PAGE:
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Japan’s constitutional divide
July 2, 2018
Inroads Journal

Japan’s conservative-leaning Liberal Democratic Party (LDP), which has dominated Japanese politics since the Second World War, has tried for years to change the country’s constitutional commitment to demilitarization. Under current Prime Minster Shinzo Abe this effort appeared likely to succeed, but today change again looks unlikely. To understand why, we need to grasp how this “constitutional cleavage” is a core element of Japanese party competition.1 Here I provide the background to this issue and set Abe’s recent problems within this framework.

How Japan got, and kept, its present constitution

The present Japanese constitution was enacted in November 1946 by the Japanese Diet, with significant influence from the occupying Allied powers. For some conservative politicians, this has always meant that the constitution was “imposed.”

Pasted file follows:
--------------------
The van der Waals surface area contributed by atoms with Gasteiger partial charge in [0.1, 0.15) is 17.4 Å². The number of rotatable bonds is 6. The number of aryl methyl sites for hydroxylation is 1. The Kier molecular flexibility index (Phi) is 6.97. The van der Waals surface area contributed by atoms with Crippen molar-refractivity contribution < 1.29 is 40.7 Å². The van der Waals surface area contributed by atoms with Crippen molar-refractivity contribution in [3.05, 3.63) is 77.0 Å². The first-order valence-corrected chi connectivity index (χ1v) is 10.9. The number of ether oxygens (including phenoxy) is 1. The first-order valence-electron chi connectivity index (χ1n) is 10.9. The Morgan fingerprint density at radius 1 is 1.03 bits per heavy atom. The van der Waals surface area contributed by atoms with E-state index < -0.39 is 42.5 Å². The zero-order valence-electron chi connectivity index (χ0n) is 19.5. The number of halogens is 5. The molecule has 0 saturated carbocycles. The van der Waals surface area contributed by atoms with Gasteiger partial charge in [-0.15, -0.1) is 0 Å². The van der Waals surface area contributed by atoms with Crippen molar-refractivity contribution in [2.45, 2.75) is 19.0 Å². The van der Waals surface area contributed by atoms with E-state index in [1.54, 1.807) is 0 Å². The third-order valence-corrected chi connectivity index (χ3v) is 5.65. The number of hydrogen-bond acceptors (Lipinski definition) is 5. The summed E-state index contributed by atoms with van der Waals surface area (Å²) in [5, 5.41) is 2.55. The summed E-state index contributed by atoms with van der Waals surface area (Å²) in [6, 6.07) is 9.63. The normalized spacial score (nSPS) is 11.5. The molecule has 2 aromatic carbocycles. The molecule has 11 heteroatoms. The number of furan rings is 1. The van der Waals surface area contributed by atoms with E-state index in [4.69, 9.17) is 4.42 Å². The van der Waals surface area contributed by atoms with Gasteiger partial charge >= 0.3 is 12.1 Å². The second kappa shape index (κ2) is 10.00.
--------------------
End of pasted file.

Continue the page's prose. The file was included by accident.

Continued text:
This shared view was a motive in the 1955 merger of two conservative parties, the Liberal Party and the Democratic Party, to form the Liberal Democratic Party. The new party hoped to win the two-thirds majority of both houses required to initiate a constitutional amendment. Also in 1955, just prior to the LDP merger, the Leftist Socialist Party and the Rightist Socialist Party merged to form the Social Democratic Party of Japan (SDPJ) – in large part to oppose the constitutional amendment.

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